Senior Devvie


Medals: 1



« Reply #20 - Posted 2007-06-13 07:40:56 »

You can't use original images or trademark names, but you can clone the gameplay; there's no copyright against that. The Tetris trademark covers any Tetris style game ending in "tris" and titles that look like Tetris, such as "Tetr1s" or "Tetriz". Other than that I'm not sure if any other titles have such restrictive trademarks - but then again Tetris is one of the biggest selling games of all time, being bundled with the Game Boy and all.

Offline tau

Senior Newbie





« Reply #21 - Posted 2007-06-13 14:30:05 »

I would suggest starting to code games while keeping day job for 1-2 years. I'm in the same boat in my 30s as well but with a kid coming... I give myself about a year to go gold with several indie games and keep on going living off the "long tail".

Cheesy Fun Game Videos - always fun to watch!
Cool Free Game: Paris Hilton Prison Life
Offline cylab

JGO Ninja


Medals: 55



« Reply #22 - Posted 2007-06-13 15:27:02 »

I would suggest starting to code games while keeping day job for 1-2 years. I'm in the same boat in my 30s as well but with a kid coming... I give myself about a year to go gold with several indie games and keep on going living off the "long tail".
Actually I tried that to no avail. At least in my current job there just isn't enough spare time. But maybe just witching to freelancer state might do the trick in this respect.

Mathias - I Know What [you] Did Last Summer!
Offline fletchergames

Senior Devvie





« Reply #23 - Posted 2007-06-13 15:37:22 »

You can get CC processing from as little as around 10% from BMTMicro.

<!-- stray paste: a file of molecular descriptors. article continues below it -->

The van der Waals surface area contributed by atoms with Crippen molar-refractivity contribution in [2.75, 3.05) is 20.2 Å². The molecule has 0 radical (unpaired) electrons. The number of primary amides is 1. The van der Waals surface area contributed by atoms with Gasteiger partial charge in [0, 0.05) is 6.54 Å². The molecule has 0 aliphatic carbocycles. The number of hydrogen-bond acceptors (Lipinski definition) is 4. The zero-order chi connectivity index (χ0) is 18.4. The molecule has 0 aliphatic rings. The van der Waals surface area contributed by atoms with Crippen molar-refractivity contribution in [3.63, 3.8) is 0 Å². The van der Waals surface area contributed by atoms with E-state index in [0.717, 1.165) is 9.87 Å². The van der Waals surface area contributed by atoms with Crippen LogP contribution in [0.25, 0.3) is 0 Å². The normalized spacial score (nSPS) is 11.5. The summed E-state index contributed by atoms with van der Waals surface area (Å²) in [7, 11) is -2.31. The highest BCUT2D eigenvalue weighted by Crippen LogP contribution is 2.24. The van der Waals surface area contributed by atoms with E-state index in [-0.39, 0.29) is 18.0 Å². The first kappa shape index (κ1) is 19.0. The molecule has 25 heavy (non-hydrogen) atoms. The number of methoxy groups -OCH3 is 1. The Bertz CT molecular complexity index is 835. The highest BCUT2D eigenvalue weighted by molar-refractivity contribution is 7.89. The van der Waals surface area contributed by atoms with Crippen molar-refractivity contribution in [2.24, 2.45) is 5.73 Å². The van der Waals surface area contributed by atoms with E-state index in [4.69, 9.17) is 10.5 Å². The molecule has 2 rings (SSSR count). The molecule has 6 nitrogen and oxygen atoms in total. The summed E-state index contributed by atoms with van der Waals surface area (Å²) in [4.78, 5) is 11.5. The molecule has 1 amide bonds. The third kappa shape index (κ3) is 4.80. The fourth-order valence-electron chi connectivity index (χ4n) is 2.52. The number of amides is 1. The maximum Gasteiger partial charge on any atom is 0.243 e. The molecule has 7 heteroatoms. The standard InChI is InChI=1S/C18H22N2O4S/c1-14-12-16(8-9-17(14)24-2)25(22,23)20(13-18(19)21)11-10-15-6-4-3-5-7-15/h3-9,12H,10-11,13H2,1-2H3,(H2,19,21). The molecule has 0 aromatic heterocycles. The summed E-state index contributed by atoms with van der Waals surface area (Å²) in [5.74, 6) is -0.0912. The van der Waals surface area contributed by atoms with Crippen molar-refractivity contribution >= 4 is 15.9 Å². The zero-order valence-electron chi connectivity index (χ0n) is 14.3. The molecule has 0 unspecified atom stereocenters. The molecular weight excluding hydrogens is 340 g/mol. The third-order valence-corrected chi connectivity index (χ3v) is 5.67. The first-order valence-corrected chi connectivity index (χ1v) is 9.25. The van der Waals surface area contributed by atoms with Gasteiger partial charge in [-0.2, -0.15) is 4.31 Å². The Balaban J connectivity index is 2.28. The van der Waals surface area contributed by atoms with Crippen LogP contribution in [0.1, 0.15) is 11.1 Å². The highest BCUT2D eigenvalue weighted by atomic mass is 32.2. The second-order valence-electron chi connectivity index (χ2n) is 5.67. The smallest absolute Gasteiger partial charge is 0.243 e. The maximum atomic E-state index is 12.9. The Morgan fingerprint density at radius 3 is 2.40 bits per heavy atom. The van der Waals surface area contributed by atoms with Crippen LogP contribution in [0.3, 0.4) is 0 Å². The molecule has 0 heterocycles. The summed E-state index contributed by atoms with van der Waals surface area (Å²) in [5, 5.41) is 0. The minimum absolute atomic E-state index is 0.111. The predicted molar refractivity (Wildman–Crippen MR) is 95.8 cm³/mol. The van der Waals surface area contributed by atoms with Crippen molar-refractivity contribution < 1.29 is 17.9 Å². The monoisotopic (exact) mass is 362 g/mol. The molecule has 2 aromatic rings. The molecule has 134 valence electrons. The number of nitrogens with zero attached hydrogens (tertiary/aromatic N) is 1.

Cas Smiley
Actually, it's 9.5%.  I'm planning to use BMTMicro.

But my point was that there's a minimum fee.  For BMTMicro, it's only $1.25.  Even if you sell a game for less than $13.15, you still have to pay BMTMicro $1.25.  If you charge $2 for one level, you're only making $0.75.  There's little point in selling anything with a payment processing service for less than $19.95.
Offline fletchergames

Senior Devvie





« Reply #24 - Posted 2007-06-13 15:43:13 »

Actually I tried that to no avail. At least in my current job there just isn't enough spare time. But maybe just witching to freelancer state might do the trick in this respect.
I've considered doing much the same thing because my job pays barely enough to live on anyways.

But I tell myself that if I can save up some money now, the interest on it will increase the amount of freelance time I'll be able to have later.

I'm only 27, and I figure it would take me until 55 to "retire" from my job and make video games for free.  I'm working on stuff in my spare time, but, like everyone else, I just don't have enough spare time.  In any case, I will eventually do the job I actually want (programming video games) even if it takes me most of my life to reach this goal.

If I suddenly start making money from game programming, my life will be alot better.  A series of errors has put me into my current situation, but I think I can make my way out  of it if I don't do anything rash, like quitting my job and going freelance.
Offline princec

« JGO Spiffy Duke »


Medals: 422
Projects: 3
Exp: 16 years


Eh? Who? What? ... Me?


« Reply #25 - Posted 2007-06-13 15:44:16 »

Nobody gets out their credit card for a $2 purchase. I wouldnt either. You sell stuff for $10 or more, and then it all works out peachy. Besides, you'd make the square root of bugger all profit if you tried to sell for $2.

Cas Smiley

Offline ddyer
« Reply #26 - Posted 2007-06-13 18:15:06 »

Smiley Thank's for your opinion, but I am suffering for the last 5 years not realising my dreams and just following the path of least resistance. See, I am 32 years old and will likely have children in the next few years. Should I someday wake up and be bored by myself? If not now, what would be the right time to break out of daily dullness?

I am not afraid to fail and am not afraid of making debts (if they are in maintainable proportions). I will have to return to normal life then, but I at least tried.

Mathias

Well, I'm clearly on the side of "do it for fun".  I currently have an unlimited source of such
entertainment at Boardspace.  Of course, my idea of fun may not be the same as yours.
If your definition includes wealth and groupies, I'm afraid there's no hope.

My other "greater fool" alternative is a real possibility, but be warned that the commercial
games industry is a soul killing meat grinder from what I've heard.